The cancellation, in May, of 29 fishing authorizations granted to foreign vessels by the Senegalese government is beginning to have beneficial effects for Senegalese people already.

Less than two months after the departure of the foreign trawlers, an increase in daily catch has been observed in all fishing areas of Senegal -- in St. Louis Kafountine through Rufisque Thiaroye, Hann, Soumbedioune, Mbour, Joal and the Saloum islands.

According to artisanal fishermen from around the country, the catches of local fishermen now litter the piers every day.

"Since the departure of foreign boats, the catches become very interesting," said Médoune Sarr, a fisherman we met at Hann.

The same story can be seen unfolding in Casamance. Since the beginning of May, the mood at the town’s port has changed dramatically.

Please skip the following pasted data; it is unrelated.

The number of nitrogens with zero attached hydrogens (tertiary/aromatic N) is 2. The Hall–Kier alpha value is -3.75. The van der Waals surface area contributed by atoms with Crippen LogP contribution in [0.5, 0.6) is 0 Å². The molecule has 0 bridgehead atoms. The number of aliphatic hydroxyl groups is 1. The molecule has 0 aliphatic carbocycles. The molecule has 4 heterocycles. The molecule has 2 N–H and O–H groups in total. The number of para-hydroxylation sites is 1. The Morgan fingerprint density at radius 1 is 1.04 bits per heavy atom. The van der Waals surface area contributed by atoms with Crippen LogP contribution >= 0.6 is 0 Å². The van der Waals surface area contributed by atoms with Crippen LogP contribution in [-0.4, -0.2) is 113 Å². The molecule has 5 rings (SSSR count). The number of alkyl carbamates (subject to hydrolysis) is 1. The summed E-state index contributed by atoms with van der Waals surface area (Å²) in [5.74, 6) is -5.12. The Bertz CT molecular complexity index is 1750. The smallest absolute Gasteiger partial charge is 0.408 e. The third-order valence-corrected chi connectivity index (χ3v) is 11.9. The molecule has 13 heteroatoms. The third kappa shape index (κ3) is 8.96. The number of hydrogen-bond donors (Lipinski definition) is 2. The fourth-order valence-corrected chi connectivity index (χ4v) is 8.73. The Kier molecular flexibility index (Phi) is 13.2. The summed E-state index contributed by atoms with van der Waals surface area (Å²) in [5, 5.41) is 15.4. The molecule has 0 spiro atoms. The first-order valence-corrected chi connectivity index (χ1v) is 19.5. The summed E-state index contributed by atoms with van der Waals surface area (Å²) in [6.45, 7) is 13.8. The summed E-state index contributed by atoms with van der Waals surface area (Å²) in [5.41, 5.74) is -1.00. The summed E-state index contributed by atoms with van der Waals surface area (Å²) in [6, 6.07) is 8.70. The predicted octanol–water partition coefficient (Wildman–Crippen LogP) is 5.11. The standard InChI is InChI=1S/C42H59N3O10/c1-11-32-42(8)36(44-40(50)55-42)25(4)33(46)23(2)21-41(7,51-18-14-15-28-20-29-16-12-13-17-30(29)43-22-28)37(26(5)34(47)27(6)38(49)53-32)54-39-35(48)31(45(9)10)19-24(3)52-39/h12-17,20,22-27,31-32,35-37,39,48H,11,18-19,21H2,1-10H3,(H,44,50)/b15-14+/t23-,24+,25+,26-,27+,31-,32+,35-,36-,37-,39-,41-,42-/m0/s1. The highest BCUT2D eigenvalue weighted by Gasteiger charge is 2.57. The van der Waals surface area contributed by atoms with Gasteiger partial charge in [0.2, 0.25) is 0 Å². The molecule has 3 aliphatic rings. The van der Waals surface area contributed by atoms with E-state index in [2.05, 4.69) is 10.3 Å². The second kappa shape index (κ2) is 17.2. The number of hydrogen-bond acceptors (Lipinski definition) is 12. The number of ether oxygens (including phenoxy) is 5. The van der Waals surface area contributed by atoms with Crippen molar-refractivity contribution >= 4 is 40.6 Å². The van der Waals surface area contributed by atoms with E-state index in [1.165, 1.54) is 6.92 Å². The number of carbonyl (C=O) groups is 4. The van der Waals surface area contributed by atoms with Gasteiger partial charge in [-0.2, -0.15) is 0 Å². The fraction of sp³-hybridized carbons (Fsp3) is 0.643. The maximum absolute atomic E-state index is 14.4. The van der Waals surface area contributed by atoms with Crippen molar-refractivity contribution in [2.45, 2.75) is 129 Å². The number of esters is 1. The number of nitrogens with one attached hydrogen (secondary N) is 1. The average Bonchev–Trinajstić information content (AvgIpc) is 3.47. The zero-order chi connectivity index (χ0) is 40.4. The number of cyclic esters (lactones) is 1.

"I understood that Greenpeace was right to help us fight against these pelagic trawlers," says Moro Demba, president of Kafountine fishing pier, apparently very happy with the new state of the pier.

We recently returned to Kafountine city, in which Greenpeace launched the “My Voice, My Future” caravan earlier this year, asking Senegalese leaders to cancel the fishing authorizations granted to foreign pelagic trawlers.

Here, we were overjoyed to learn that the fishermen had seen a considerable improvement in their catches since the departure of big trawlers from Senegalese waters. Production in the city has returned to its highest level in two years.

While welcoming these results, however, some fishermen speak of the need to keep continued pressure on the authorities. "We won the battle but not the war," said an official of the artisanal fisheries in Ziguinchor. He added: "We will continue our struggle until total victory, that is to say, until the implementation of a sustainable fisheries in Senegal."